Body rust is going to be an issue with cars that haven’t received professional attention over the years. Vinyl roof covering needs close inspection, looking for bubbling especially around the rear window and pillars. Given their age, these cars need an on-hoist inspection looking for damage to floor pans, chassis members, suspension attachment points and the lower firewall. Look also at the top surfaces of mudguards, wheel-arches, doors and the edges of the boot-lid and bonnet. Brightwork isn’t easy to locate even in the USA so make sure all the bumpers and rubbing strips are attached and in decent condition. Sets of body rubbers are available and even reproduction door-handles can be bought for $350 per pair.

Engine & transmission

Cars sold in Australia were all powered by V8 engines and both units are very durable. The smaller ‘318’ motor was shared from 1969 with Valiants so spares are easily found. US suppliers have everything needed to rebuild or upgrade it and the ‘383’ big-block. If neglected they suffer from overheating but a professional flush and radiator recore will help. New radiators are available for around $500. Misfiring and backfiring can be a warning of camshaft wear, or at least faulty ignition timing. Cars with show potential need to be running correct mechanical components, so seek advice from a Dodge authority if something doesn’t look ‘right’.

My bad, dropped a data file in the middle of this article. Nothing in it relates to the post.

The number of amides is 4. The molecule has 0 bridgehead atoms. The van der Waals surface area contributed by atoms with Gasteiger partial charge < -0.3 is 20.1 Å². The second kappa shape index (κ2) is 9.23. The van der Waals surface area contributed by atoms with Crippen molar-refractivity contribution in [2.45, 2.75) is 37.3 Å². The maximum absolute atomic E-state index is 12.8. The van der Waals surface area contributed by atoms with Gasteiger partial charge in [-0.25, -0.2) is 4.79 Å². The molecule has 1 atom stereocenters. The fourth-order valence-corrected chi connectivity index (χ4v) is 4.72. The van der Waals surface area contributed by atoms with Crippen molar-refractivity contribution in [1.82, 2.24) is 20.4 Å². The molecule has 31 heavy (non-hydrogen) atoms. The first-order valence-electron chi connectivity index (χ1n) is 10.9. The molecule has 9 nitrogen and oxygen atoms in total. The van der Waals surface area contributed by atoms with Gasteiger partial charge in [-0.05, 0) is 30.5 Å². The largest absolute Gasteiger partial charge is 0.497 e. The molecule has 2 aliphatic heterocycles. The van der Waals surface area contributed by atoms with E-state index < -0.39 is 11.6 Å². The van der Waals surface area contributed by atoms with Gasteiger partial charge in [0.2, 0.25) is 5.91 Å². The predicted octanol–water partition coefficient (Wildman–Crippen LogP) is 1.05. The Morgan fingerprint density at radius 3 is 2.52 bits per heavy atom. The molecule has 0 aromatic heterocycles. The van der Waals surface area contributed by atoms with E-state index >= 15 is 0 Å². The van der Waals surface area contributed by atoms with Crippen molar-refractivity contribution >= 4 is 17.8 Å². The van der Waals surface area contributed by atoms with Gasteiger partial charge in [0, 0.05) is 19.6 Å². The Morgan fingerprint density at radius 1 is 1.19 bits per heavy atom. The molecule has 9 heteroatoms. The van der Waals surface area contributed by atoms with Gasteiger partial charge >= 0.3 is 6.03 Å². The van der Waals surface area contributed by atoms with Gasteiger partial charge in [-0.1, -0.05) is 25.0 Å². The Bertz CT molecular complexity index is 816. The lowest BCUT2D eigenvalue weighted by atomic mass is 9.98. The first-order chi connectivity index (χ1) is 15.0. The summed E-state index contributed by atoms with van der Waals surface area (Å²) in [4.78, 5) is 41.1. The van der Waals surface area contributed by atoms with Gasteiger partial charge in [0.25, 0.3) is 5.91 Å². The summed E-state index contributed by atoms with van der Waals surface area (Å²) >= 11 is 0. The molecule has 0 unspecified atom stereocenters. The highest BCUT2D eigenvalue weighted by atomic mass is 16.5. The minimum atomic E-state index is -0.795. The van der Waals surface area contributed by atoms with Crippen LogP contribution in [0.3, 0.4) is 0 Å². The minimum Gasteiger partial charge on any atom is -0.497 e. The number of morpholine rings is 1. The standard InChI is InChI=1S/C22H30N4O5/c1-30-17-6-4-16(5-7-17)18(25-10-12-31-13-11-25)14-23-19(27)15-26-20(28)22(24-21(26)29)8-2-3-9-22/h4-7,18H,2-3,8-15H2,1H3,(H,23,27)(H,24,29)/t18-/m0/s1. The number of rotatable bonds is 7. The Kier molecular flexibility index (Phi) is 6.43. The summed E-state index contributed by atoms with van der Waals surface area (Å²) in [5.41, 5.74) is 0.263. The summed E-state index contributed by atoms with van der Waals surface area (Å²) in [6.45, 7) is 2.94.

Suspension & brakes

Simple suspension design means easy maintenance and no serious durability issues. Replacements for wearing parts such as ball joints and bushings are available and at reasonable prices. The power steering needs to be checked for leaks but US-sourced reconditioned pumps cost around $400. All-drum brake set-ups need to be in top condition to deliver adequate stopping power but parts are available. Alternatively, US suppliers have kits which allow pre-1969 cars to be converted to front discs. The parts cost around $2000, with freight charges adding another few hundred.